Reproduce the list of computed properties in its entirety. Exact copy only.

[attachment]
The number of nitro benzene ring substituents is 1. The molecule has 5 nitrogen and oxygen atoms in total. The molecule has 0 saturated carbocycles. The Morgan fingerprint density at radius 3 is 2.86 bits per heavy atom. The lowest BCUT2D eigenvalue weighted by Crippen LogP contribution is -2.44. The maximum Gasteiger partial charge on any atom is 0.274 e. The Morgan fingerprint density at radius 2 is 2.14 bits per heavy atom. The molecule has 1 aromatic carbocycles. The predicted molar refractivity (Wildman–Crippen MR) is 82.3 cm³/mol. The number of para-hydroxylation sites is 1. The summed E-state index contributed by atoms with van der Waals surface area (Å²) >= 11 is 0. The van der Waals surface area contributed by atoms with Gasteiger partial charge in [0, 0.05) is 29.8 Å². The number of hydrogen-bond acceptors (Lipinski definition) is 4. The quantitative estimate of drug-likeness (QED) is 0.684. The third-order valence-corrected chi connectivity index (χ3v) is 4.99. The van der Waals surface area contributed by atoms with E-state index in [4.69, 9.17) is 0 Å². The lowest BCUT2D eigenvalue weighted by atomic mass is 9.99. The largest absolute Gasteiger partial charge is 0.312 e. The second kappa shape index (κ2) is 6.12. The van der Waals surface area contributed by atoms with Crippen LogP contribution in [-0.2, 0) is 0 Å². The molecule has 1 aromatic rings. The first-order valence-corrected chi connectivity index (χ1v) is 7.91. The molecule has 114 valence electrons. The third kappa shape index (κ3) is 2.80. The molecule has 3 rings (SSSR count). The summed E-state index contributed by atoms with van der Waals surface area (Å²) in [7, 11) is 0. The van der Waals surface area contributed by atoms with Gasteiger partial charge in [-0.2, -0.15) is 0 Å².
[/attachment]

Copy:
The number of nitro benzene ring substituents is 1. The molecule has 5 nitrogen and oxygen atoms in total. The molecule has 0 saturated carbocycles. The Morgan fingerprint density at radius 3 is 2.86 bits per heavy atom. The lowest BCUT2D eigenvalue weighted by Crippen LogP contribution is -2.44. The maximum Gasteiger partial charge on any atom is 0.274 e. The Morgan fingerprint density at radius 2 is 2.14 bits per heavy atom. The molecule has 1 aromatic carbocycles. The predicted molar refractivity (Wildman–Crippen MR) is 82.3 cm³/mol. The number of para-hydroxylation sites is 1. The summed E-state index contributed by atoms with van der Waals surface area (Å²) >= 11 is 0. The van der Waals surface area contributed by atoms with Gasteiger partial charge in [0, 0.05) is 29.8 Å². The number of hydrogen-bond acceptors (Lipinski definition) is 4. The quantitative estimate of drug-likeness (QED) is 0.684. The third-order valence-corrected chi connectivity index (χ3v) is 4.99. The van der Waals surface area contributed by atoms with E-state index in [4.69, 9.17) is 0 Å². The lowest BCUT2D eigenvalue weighted by atomic mass is 9.99. The largest absolute Gasteiger partial charge is 0.312 e. The second kappa shape index (κ2) is 6.12. The van der Waals surface area contributed by atoms with Crippen LogP contribution in [-0.2, 0) is 0 Å². The molecule has 1 aromatic rings. The first-order valence-corrected chi connectivity index (χ1v) is 7.91. The molecule has 114 valence electrons. The third kappa shape index (κ3) is 2.80. The molecule has 3 rings (SSSR count). The summed E-state index contributed by atoms with van der Waals surface area (Å²) in [7, 11) is 0. The van der Waals surface area contributed by atoms with Gasteiger partial charge in [-0.2, -0.15) is 0 Å².